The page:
Mr. Pickles: To ask the hon. Member for Middlesbrough, representing the Church Commissioners what assessment the Church Commissioners have made of the prevalence of theft of lead from church roofs; and what estimate has been made of the value of lead stolen in the last 12 months. 
Sir Stuart Bell: I understand that in 2007, the last full year for which figures are available, Ecclesiastical Insurance, which insures most Church of England churches, received 2,300 claims relating to the theft of metal from Anglican churches with a total value of £9 million. This compares with 80 claims totalling £300,000 in 2005. By the end of September this year, they had already received claims for more than £8 million so 2008 will clearly be the worst year yet for the theft of metals (predominantly lead) from churches.
This is a serious and widespread problem and the Church continues to work with insurers and the police to find a solution to it. I would draw parishes attention to guidance provided by the Archbishops Council:
Jenny Willott: To ask the Secretary of State for Wales how many and what proportion of civil servants in his Department are members of the (a) classic, (b) classic plus, (c) nuvos and (d) premium civil service pension schemes. 
|Pension scheme||Percentage of staff||Number of employees i n pension s cheme|
Mr. Paul Murphy: It is not appropriate to disclose pension information for civil servants other than board members, whose details are shown in the Remuneration Report in annual Resource Accounts for the Ministry of Justice.
Adam Price: To ask the Secretary of State for Wales what the Government's policy is on the inclusion of clauses limiting the scope of the legislative competence of the National Assembly for Wales within draft Orders in Council; and if he will make a statement. 
Mr. Paul Murphy: Draft Orders in Council presented by the Government to Parliament for approval should set out clearly and unambiguously the scope of legislative competence being conferred on the National Assembly for Wales.
David T.C. Davies: To ask the Secretary of State for Wales how many documents produced by his Department were submitted to the Plain English Campaign for approval for Crystal Mark status in each year since 2005; and how many documents achieved such status in each year.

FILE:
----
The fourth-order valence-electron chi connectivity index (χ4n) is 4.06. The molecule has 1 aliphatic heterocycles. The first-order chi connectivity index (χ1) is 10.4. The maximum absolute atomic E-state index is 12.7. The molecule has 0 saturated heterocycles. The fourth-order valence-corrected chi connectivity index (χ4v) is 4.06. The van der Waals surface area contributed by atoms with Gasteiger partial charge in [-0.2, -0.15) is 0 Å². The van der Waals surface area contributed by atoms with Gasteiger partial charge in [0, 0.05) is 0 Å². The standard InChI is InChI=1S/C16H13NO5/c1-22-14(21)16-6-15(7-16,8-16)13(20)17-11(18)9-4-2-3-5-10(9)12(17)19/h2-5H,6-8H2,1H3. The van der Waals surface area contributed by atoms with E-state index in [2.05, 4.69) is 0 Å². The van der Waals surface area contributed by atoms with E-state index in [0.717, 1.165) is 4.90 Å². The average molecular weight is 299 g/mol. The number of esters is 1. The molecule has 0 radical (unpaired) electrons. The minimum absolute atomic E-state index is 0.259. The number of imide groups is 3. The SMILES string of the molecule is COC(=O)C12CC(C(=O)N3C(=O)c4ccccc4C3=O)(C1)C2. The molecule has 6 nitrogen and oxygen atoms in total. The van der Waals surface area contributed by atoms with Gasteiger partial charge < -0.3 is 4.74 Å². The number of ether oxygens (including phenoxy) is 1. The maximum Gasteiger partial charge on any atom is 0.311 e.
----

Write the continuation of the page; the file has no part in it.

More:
To ask the Secretary of State for Wales pursuant to the answer of 16 October 2008, Official Report, column 1385W, on referendums, what his policy is on the application of section 104 of the Government
of Wales Act 2006 to requests received from the Welsh Assembly Government during the present term for a referendum under Part IV of the Government of Wales Act 2006. 
Mr. Harper: To ask the Secretary of State for Transport whether an impact assessment has been conducted for those proposals in the Blue Badge Reform Strategy relating to local authorities ability to charge badge application fees; and if he will make a statement. 
Mr. Harper: To ask the Secretary of State for Transport what timetable he has set for bringing forward legislative proposals to enact the commitments made in the Blue Badge Reform Strategy to extend the scheme to certain groups hitherto excluded; and if he will make a statement. 
Paul Clark: The strategy contains a broad suite of commitments, which will be implemented over the next five years. We are in the process of developing a project implementation plan, which will set out our time line for delivery in full. Our progress in delivering on our commitments will be overseen by a high level steering group comprised of independent representatives from outside of Government.
Mr. Hoon: The most recently compiled press officer and communications staff numbers in the central Department and Executive agencies are set out in the following table. Figures shown are for communications specialists engaged in a range of communications activities including news media (press officers), marketing, publicity, strategic communications, internal communications, e-communications and speechwriting. All figures are average or estimated full-time equivalent (FTE) staff employed.
|Staff FTE||2007-08 press officer activities||Estimated communicators February 2008|
The DfT(C) figure is only for relevant staff working in the Department's Communication Directorate. DfT(C) also employs other staff who may perform communication roles but numbers for these and NDPBs are not held centrally and can be provided only at disproportionate cost.